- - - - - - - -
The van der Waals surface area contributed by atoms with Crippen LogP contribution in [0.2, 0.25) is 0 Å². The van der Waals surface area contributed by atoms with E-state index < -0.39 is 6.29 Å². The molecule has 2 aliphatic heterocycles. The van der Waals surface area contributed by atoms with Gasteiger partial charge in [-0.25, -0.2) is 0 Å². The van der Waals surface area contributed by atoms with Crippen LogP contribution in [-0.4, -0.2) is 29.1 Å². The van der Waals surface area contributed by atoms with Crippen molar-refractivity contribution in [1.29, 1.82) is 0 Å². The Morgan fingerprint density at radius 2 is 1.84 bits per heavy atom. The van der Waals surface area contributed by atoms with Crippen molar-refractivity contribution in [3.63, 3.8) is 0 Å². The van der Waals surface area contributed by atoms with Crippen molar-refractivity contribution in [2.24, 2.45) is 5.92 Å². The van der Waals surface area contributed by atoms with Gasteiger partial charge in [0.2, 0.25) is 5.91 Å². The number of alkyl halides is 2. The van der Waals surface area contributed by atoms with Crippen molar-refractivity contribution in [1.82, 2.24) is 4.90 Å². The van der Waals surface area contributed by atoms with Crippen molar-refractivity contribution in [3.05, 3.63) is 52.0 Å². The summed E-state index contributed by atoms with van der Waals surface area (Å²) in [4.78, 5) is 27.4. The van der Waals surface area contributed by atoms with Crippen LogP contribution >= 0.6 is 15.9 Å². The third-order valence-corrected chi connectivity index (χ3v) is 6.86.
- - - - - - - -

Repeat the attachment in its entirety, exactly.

The van der Waals surface area contributed by atoms with Crippen LogP contribution in [0.2, 0.25) is 0 Å². The van der Waals surface area contributed by atoms with E-state index < -0.39 is 6.29 Å². The molecule has 2 aliphatic heterocycles. The van der Waals surface area contributed by atoms with Gasteiger partial charge in [-0.25, -0.2) is 0 Å². The van der Waals surface area contributed by atoms with Crippen LogP contribution in [-0.4, -0.2) is 29.1 Å². The van der Waals surface area contributed by atoms with Crippen molar-refractivity contribution in [1.29, 1.82) is 0 Å². The Morgan fingerprint density at radius 2 is 1.84 bits per heavy atom. The van der Waals surface area contributed by atoms with Crippen molar-refractivity contribution in [3.63, 3.8) is 0 Å². The van der Waals surface area contributed by atoms with Crippen molar-refractivity contribution in [2.24, 2.45) is 5.92 Å². The van der Waals surface area contributed by atoms with Gasteiger partial charge in [0.2, 0.25) is 5.91 Å². The number of alkyl halides is 2. The van der Waals surface area contributed by atoms with Crippen molar-refractivity contribution in [1.82, 2.24) is 4.90 Å². The van der Waals surface area contributed by atoms with Crippen molar-refractivity contribution in [3.05, 3.63) is 52.0 Å². The summed E-state index contributed by atoms with van der Waals surface area (Å²) in [4.78, 5) is 27.4. The van der Waals surface area contributed by atoms with Crippen LogP contribution >= 0.6 is 15.9 Å². The third-order valence-corrected chi connectivity index (χ3v) is 6.86.